If you read anything I write over on Get Higher, you’ll see in today’s post that I officially claim the award for worst blogger this week. Unfortunately, life takes over sometimes. So here, I’ll talk about briefly the Kings last three games (all wins) and then move on to discuss their chances in the second round.
Sometimes, real life takes over and there’s no way to avoid it. So, apologies from me for getting this up a day late. Hopefully these ridiculous tweets will make up for it!
The Los Angeles Kings won the third game of their first round series against the St. Louis Blues. Jonathan Quick pitched his first shutout of the playoffs, and the skaters in front of him scored the one goal necessary to earn the win.
This was yet another physical game between these two teams. It’s not surprising, when one considers that physical play always ramps up during the playoffs, and it’s even less surprising when one considers the hard-nosed hockey style these two teams play on a regular basis. There was only one puck that got past a goaltender in this game, and it shouldn’t surprise anyone that the goal was the result of some greasy play in the crease. At one point, there were eight players in Brian Elliott’s crease, not including Brian Elliott himself. Elliott sprawled, and tried to snag the puck. It slid just out of his reach and the crowd in front of him thinned almost as quickly as it had formed. As Elliott pulled himself back into a standing position, Slava Voynov fired a puck far post, and Elliott, still stumbling, was unable to grab it. It was one of those tough goals, where the goalie didn’t have a chance to get set, but there wasn’t any direct interference at the moment when the puck crossed the line, so it was an legal goal, if an unfair one.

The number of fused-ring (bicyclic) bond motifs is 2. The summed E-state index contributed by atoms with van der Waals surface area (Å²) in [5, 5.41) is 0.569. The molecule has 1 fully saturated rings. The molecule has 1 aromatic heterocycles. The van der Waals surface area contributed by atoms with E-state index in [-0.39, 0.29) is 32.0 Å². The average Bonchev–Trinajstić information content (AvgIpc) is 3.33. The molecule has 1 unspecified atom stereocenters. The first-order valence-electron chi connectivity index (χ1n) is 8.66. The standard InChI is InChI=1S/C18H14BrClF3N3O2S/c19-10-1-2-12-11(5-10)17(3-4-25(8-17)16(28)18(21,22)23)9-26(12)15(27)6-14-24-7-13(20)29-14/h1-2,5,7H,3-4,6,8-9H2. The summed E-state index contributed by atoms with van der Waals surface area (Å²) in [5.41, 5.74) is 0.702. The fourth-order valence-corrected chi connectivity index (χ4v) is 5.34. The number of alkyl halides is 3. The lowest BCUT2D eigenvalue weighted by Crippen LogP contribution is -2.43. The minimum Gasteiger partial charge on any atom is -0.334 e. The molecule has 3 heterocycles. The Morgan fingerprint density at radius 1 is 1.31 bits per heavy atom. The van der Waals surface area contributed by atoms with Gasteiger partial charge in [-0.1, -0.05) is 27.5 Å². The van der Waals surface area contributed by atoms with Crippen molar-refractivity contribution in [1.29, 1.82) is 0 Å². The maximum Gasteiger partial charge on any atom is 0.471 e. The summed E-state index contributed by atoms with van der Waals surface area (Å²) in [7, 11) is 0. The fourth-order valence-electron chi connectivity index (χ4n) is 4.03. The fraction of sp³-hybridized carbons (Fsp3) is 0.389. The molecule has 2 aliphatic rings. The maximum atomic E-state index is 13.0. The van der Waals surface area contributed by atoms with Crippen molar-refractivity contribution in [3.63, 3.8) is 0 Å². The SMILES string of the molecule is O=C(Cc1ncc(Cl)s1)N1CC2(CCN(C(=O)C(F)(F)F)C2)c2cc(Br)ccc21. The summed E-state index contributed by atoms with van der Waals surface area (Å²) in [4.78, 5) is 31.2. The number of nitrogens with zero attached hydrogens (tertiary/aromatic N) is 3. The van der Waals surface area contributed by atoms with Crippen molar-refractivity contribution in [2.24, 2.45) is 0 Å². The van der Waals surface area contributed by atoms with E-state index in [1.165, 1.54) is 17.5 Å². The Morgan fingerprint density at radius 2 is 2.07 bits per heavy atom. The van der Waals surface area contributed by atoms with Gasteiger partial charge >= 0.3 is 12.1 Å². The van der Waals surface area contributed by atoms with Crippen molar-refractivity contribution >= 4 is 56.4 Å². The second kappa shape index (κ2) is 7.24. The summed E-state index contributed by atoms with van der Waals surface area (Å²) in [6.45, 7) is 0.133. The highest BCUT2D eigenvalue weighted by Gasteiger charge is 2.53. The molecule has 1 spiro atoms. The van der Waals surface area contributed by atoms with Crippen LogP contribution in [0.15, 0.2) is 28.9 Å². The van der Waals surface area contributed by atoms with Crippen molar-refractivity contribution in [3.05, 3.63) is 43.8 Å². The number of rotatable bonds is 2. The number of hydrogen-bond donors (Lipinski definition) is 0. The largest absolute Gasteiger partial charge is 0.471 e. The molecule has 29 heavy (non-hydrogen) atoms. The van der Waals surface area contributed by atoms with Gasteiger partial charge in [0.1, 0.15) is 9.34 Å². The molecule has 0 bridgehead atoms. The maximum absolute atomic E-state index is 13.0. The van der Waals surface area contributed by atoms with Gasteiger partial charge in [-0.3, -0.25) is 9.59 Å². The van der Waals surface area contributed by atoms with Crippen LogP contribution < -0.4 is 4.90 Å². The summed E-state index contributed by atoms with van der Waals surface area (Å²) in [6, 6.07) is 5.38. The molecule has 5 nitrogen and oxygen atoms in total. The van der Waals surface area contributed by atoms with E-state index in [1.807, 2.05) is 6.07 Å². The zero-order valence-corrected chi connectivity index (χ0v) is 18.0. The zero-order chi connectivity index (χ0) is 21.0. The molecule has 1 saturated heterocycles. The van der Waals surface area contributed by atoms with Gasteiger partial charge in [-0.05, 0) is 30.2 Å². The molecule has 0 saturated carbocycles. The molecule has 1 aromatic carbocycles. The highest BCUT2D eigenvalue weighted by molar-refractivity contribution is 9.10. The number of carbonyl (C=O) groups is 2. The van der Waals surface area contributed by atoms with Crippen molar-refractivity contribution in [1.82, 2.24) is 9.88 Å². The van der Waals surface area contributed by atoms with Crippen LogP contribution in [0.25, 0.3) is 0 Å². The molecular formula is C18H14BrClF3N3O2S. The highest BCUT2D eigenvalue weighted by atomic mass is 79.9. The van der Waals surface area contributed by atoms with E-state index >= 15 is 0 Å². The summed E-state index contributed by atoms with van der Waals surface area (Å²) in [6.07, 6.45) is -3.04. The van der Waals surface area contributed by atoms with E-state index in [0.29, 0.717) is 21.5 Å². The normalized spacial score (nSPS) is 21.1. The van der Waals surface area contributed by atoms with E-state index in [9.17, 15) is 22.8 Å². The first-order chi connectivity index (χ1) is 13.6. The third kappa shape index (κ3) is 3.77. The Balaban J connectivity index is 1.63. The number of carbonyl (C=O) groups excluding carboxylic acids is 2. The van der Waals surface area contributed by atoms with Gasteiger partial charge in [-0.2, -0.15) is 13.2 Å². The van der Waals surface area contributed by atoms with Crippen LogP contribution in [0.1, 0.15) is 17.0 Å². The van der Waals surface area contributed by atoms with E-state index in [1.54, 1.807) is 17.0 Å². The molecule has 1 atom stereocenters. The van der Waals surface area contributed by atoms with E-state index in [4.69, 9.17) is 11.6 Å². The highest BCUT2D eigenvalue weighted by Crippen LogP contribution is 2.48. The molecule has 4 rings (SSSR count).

Obviously this was a big win for the Kings. Had they lost, they would have been down three games to none, and they would have faced elimination for the remainder of the series. Instead, they find themselves down two to one in games. It’s not ideal, but it certainly isn’t the hole they could be facing. I imagine each team is hoping to finish this series in as few games as possible (that will allow them to make it to the next round). There were 92 hits in tonight’s game, and these clubs are only going to dislike each other more and more with each shift.
The St. Louis Blues enjoy winning in dramatic fashion. Tonight’s game was a stronger effort for the LA Kings, but they still found themselves coming up short at the end of the night.
The Los Angeles Kings lost their first game of the postseason to the St. Louis Blues. St. Louis hosted the game (the Kings evidently like playing the underdog, even if this year they found themselves in the fifth seed weather than the eighth). Home ice appeared to be an advantage in this game, as the Blues severely tested goaltender Jonathan Quick, firing over 40 shots on goal. (Definitely not up to the Kings usual defensive standard.)
Alexander Steen scored the first goal of the game about halfway through the first period during a Blues power play. Brian Elliott (the Blues netminder) held onto a shutout for 59.5 minutes, until Justin Williams finally broke through for the Kings. During overtime, while Kevin Shattenkirk was serving a double minor for high sticking, Alexander Steen once more took control of the puck. Seeing an opportunity, he carried it in to the offensive zone shorthanded, and proceeded to score his second goal of the game.
This definitely wasn’t the Kings best game, but I don’t think it was absolutely awful. While they were definitely outperformed in the faceoff circle, they actually had more takeaways as a team than St. Louis (and fewer giveaways).